Tim made his Harrogate debut in Sleeping Beauty in 2000, having been brought to North Yorkshire by Rob Swain. “He’d been a very good director at the New Vic, where he was associate to director Peter Cheeseman, and I got a job there in Hansel And Gretel straight out of Bristol Old Vic Theatre School in the mid-1990s.

“I also did The Rise And Fall Of Little Voice there, playing the nervous telephone repair man Billy, and when Rob moved to Harrogate Theatre to be artistic director, he invited me there.”

In the room too was director Lennox Greaves. “I said I was really nervous, and he said he was really nervous too as he’d never done panto, so we really hit it off straightaway,” Tim recalls.

” I made my character a little bit vulnerable, a little bit impetuous, and very innocent, so children can laugh at that combination ,” says Harrogate Theatre pantomime buffoon Tim Stedman

Greaves gave him a good piece of advice: “Lennox was very clear: he said, ‘the dame is there to entertain the adults; you are there to keep the children entertained’.

“I made my character a little bit vulnerable, a little bit impetuous, and very innocent, so children can laugh at that combination.”

Tim was blessed to work for his first seven years with Scottish beanpole actor Alan McMahon as the Harrogate dame. “He’s such a talented man and I learnt a lot from him. I was the baby of the bunch at the start and I knew I needed to be good, but I couldn’t help but learn from Lennox and Alan.

“Alan was very encouraging from the start, telling me that ‘if you’re the comic, have a gag whenever you come on’. That’s why I started doing the cracker jokes and the straightforward physical jokes; jokes children tell in the playground the next day and will irritate the adults!”

Tim remembers his first note from Rob Swain. “It said: ‘Make us feel safe when we watch you’. His second one was ‘Don’t let your first mistake become your second, or you will make another one’.

“If I did make a mistake that first year, Alan would turn to the audience and say, ‘well, it is his first job’!”

Twenty years later, the Harrogate Theatre pantomime revolves around Stedman’s brand of strawberry-cheeked, squeaky-voiced buffoonery, but he is not one to rest on his laurels. Ahead of the first of 76 performances of Snow White, he admitted: “Even after 20 years, I still feel nervy. You never lose that.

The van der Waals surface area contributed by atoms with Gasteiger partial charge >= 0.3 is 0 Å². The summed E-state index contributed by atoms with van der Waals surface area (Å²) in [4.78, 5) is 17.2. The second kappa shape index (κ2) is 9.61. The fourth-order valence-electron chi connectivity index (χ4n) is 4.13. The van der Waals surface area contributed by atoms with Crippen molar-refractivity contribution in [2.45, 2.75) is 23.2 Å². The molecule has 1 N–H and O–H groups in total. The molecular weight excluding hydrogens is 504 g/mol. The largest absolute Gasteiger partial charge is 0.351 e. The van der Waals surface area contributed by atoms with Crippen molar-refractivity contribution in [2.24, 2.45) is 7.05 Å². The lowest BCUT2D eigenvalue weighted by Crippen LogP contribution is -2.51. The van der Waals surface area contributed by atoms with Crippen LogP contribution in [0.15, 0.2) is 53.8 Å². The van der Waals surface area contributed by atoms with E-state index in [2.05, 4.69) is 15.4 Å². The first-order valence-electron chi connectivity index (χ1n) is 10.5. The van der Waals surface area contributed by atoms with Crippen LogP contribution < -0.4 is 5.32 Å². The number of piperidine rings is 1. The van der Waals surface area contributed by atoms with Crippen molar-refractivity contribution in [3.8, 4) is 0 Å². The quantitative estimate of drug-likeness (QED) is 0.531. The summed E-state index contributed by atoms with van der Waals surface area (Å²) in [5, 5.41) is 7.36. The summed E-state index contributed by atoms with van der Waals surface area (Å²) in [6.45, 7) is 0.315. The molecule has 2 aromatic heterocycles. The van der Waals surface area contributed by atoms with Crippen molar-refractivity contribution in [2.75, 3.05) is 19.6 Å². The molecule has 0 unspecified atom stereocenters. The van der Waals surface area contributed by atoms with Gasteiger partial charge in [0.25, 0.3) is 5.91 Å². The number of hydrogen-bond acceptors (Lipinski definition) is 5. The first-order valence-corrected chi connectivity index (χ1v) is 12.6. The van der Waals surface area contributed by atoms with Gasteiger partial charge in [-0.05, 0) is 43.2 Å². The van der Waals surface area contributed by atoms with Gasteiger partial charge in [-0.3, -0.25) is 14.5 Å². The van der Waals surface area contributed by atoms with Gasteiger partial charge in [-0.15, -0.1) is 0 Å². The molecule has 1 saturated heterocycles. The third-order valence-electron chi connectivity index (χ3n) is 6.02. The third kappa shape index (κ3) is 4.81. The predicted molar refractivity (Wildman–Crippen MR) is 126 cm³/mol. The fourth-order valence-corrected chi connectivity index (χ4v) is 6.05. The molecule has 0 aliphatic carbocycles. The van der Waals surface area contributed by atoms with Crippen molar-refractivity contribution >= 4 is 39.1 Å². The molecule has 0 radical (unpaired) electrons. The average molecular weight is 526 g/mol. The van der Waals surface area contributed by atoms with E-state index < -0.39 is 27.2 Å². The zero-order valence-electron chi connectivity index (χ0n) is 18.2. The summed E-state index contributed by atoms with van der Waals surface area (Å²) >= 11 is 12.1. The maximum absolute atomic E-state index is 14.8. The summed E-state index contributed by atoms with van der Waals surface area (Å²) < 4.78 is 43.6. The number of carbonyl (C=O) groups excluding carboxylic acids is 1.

“I do feel a sense of pressure to make it better each year. I’m terrified of complacency. Perhaps I shouldn’t say this to you, but I’m terrified of people writing things that aren’t positive.”

Tim Stedman’s Happy Harry, left, with Howard Chadwick’s No Nonsense Nora the Nanny, Zelina Rebeiro’s Snow White, Pamela Dwyer’s Fairy Ruby Rainbow, Colin Kiyani’s Prince Lee, front, and Polly Smith’s Wicked Queen Ethel Burger in Harrogate Theatre’s Snow White

Rest assured, Tim, the reviews have been typically enthusiastic, but he is quick to point out that the show’s success is not down to him. Instead, he emphasises the importance of being a team player. “Anything extraneous I keep brief, like the ad-libs, because if we focus on the story and the characters in the story, that’s far better than putting Tim Stedman out front, because it’s not about me,” he says.

“If the story’s good, that’s what matters. I put the icing on the cake and maybe the cherry.”

Snow White marks Phil Lowe’s 13th year as director and his 11th in pantomime partnership with co-writer David Bown, Harrogate Theatre’s chief executive, and they are as important to the show as Stedman.

”If we can do it in the same vein each year, like when I grew up watching Morecambe and Wise and The Two Ronnies every Christmas, we can entertain everyone from age three to 93, and if we can do it with a bit of magic, then hey, we’ve done our job!” says Tim.

Could he ever envisage playing a different pantomime role? “It’s been mooted…though I quite like what I’m doing! And you have that ego problem with actors, thinking that because you’re good at something, you can do something else just as well!” he says.

“I’ve worked with some really good dames, Alan McMahon, now Howard Chadwick, and it’s different from what I do.”

What about moving over to the dark side as the panto baddie? “They have the most fun, but I suspect there would be uproar if I came on as the villain, though I’ve often suggested it would be fun for the villain to have an assistant coming on from a different side,” says Tim.

Surely he will return for pantomime number 21, Cinderella, come November 25? “I’ve not been asked yet, but I love doing what I do here, and it’s so lovely when people come up in the street to say hello,” he says. “Harrogate is such a lovely place to work.”